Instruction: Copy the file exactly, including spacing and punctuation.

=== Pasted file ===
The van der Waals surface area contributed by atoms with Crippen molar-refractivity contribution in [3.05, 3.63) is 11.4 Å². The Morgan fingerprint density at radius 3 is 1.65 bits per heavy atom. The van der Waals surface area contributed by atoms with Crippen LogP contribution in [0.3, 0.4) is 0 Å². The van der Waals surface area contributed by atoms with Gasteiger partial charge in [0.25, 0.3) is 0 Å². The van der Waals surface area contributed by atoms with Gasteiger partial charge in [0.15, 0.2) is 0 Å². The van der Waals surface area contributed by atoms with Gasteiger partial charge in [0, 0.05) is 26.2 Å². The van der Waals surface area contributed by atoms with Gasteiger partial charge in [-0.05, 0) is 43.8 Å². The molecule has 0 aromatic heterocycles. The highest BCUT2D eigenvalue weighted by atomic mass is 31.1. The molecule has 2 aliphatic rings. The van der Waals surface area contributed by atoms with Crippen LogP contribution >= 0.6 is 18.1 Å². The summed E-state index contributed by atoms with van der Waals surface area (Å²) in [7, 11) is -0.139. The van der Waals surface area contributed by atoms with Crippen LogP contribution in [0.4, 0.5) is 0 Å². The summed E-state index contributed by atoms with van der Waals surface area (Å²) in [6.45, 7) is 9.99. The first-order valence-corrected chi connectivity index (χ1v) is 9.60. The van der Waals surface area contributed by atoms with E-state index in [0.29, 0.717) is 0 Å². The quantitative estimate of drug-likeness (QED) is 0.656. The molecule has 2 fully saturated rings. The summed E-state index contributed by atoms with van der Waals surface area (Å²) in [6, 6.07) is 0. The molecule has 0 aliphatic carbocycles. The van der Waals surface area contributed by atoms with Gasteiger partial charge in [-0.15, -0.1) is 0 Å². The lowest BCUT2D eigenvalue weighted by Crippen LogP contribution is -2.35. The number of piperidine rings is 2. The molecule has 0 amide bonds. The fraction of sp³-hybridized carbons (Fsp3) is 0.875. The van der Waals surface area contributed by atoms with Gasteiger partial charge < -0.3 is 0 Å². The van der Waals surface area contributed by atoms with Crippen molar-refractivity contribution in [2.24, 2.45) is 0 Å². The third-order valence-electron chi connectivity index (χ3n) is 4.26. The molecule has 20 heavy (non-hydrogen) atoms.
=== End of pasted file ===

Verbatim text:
The van der Waals surface area contributed by atoms with Crippen molar-refractivity contribution in [3.05, 3.63) is 11.4 Å². The Morgan fingerprint density at radius 3 is 1.65 bits per heavy atom. The van der Waals surface area contributed by atoms with Crippen LogP contribution in [0.3, 0.4) is 0 Å². The van der Waals surface area contributed by atoms with Gasteiger partial charge in [0.25, 0.3) is 0 Å². The van der Waals surface area contributed by atoms with Gasteiger partial charge in [0.15, 0.2) is 0 Å². The van der Waals surface area contributed by atoms with Gasteiger partial charge in [0, 0.05) is 26.2 Å². The van der Waals surface area contributed by atoms with Gasteiger partial charge in [-0.05, 0) is 43.8 Å². The molecule has 0 aromatic heterocycles. The highest BCUT2D eigenvalue weighted by atomic mass is 31.1. The molecule has 2 aliphatic rings. The van der Waals surface area contributed by atoms with Crippen LogP contribution >= 0.6 is 18.1 Å². The summed E-state index contributed by atoms with van der Waals surface area (Å²) in [7, 11) is -0.139. The van der Waals surface area contributed by atoms with Crippen LogP contribution in [0.4, 0.5) is 0 Å². The summed E-state index contributed by atoms with van der Waals surface area (Å²) in [6.45, 7) is 9.99. The first-order valence-corrected chi connectivity index (χ1v) is 9.60. The van der Waals surface area contributed by atoms with E-state index in [0.29, 0.717) is 0 Å². The quantitative estimate of drug-likeness (QED) is 0.656. The molecule has 2 fully saturated rings. The summed E-state index contributed by atoms with van der Waals surface area (Å²) in [6, 6.07) is 0. The molecule has 0 aliphatic carbocycles. The van der Waals surface area contributed by atoms with Gasteiger partial charge in [-0.15, -0.1) is 0 Å². The lowest BCUT2D eigenvalue weighted by Crippen LogP contribution is -2.35. The number of piperidine rings is 2. The molecule has 0 amide bonds. The fraction of sp³-hybridized carbons (Fsp3) is 0.875. The van der Waals surface area contributed by atoms with Gasteiger partial charge < -0.3 is 0 Å². The van der Waals surface area contributed by atoms with Crippen molar-refractivity contribution in [2.24, 2.45) is 0 Å². The third-order valence-electron chi connectivity index (χ3n) is 4.26. The molecule has 20 heavy (non-hydrogen) atoms.